Maternal blood pressure and hypertensive disorders during pregnancy and childhood respiratory morbidity: the Generation R Study
The European Respiratory Journal , Volume 52 - Issue 5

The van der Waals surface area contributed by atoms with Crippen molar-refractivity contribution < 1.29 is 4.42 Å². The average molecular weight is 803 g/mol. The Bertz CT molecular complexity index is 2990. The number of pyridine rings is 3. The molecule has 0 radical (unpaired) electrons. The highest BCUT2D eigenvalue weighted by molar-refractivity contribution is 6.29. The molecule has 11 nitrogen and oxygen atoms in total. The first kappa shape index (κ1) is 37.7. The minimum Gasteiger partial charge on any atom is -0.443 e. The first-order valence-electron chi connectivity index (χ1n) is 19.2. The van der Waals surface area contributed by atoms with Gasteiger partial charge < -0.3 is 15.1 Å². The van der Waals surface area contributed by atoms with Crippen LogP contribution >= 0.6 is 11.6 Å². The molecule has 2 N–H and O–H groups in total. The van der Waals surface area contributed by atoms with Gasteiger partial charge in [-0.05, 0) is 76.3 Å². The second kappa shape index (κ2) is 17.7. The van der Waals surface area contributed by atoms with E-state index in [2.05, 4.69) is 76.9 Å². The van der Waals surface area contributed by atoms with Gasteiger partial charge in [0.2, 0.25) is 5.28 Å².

Pre-eclampsia is associated with an increased risk of bronchopulmonary dysplasia, wheezing and asthma in later childhood. Currently, there are no studies available investigating maternal blood pressure measurements during multiple time-points in pregnancy and respiratory outcome measures in the child.We examined the associations of maternal blood pressure and hypertensive disorders with the risk of lower lung function, wheezing and asthma in children aged 10 years. This study among 4894 children was embedded in a population-based prospective cohort study. We used multivariate analyses, taking lifestyle and socioeconomic factors into account.We observed consistent associations per 5 mmHg higher maternal blood pressure in early pregnancy with a lower forced expiratory volume in 1 s/forced vital capacity ratio (z-score -0.03 (95% CI -0.05- -0.01)) and per 5 mmHg higher blood pressure in late pregnancy with a higher risk for current wheezing and current asthma (OR 1.07 (95% CI 1.02-1.12) and 1.06 (95% CI 1.00-1.11), respectively). We found no associations of maternal hypertensive disorders during pregnancy with child lung function, current wheezing or current asthma.Our results suggest that higher blood pressure in pregnant women is associated with lower lung function and increased risks of current wheezing and current asthma in children. The associations may be trimester specific.